GREEN BAY, Wis. – Now that you know who might not be a consideration and why the Green Bay Packers could be in the market for a center, here is a look at the 2021 NFL Draft class of interior offensive linemen.
Vera-Tucker, Humphrey Are First-Round Prospects
USC G/T Alijah Vera-Tucker (6-4 1/2, 308 pounds; 32 1/8-inch arms; 5.10 40; 4.63 shuttle; 32 bench press): Playing left tackle in 2020, Vera-Tucker allowed four sacks and eight total pressures out of 305 pass-protecting snaps. As a guard in 2019, he allowed one sack and seven total pressures, a pressure rate of only 1.2 percent. For his career, Trojans runners averaged 1.6 yards before contact on runs to his gap. The two holds in 2020 were the only two of his career. When added to the guards, his Relative Athletic Score ranks fifth in the position group.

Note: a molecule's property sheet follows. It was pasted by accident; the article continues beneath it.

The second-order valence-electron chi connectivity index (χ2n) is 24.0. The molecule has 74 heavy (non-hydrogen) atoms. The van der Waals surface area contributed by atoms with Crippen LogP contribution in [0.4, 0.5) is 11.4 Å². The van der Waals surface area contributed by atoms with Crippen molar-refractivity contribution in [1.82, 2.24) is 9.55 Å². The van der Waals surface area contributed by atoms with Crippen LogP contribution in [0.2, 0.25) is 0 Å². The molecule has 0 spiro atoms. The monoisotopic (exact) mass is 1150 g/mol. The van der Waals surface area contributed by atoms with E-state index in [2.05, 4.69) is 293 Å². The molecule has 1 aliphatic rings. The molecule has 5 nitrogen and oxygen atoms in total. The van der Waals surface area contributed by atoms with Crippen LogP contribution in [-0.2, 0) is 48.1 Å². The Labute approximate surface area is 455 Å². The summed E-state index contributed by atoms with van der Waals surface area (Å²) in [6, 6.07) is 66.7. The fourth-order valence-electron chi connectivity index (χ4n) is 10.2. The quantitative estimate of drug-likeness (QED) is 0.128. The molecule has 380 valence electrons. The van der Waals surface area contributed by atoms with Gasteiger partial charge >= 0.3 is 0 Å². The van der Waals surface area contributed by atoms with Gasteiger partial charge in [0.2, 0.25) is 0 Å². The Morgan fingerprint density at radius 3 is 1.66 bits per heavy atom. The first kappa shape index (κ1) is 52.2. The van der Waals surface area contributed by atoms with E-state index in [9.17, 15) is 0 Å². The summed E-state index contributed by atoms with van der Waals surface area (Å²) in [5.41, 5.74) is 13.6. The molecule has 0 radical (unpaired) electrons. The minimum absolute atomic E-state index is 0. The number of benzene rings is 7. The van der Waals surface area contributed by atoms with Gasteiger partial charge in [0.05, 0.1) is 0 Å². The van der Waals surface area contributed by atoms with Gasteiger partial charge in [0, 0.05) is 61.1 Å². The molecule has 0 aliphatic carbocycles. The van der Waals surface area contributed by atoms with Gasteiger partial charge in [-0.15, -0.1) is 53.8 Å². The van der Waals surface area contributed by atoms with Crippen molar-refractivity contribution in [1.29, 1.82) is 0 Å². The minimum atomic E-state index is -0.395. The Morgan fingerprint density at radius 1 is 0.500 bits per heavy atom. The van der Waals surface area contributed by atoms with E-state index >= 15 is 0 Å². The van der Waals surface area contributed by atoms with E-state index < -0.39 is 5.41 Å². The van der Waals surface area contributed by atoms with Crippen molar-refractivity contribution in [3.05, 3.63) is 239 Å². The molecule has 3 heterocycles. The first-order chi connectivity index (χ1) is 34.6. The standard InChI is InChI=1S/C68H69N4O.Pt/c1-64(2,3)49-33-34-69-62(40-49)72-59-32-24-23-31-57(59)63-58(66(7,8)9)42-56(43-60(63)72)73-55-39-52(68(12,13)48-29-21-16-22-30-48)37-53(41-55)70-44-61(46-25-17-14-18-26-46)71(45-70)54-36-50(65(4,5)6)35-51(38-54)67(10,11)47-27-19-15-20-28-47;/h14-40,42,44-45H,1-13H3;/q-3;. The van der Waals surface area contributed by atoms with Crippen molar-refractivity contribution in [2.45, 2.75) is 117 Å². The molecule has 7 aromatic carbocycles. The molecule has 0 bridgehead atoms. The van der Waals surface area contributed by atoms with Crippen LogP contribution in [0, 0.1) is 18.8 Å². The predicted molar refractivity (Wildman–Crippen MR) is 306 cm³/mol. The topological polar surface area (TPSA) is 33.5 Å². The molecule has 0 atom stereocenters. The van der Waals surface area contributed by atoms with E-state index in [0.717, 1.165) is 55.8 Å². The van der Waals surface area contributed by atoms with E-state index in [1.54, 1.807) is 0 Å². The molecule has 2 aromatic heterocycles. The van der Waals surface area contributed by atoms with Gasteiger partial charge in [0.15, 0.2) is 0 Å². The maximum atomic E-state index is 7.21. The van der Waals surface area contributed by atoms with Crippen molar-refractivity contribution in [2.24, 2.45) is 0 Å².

“One thing is I'm very physical on the field. Whether it's at guard or left tackle, I feel like you see that a lot when you turn on my tape -- definitely try to finish guys every single play," he said. "And then also I feel like my IQ is very high in this game as well, able to just recognize ... just little things in the game that are important for anybody to understand. And also, I feel like I'm a very good technician, too. I take that very seriously in my game. So just kind of all those things combined, I feel like separate me from the other offensive linemen in this class.”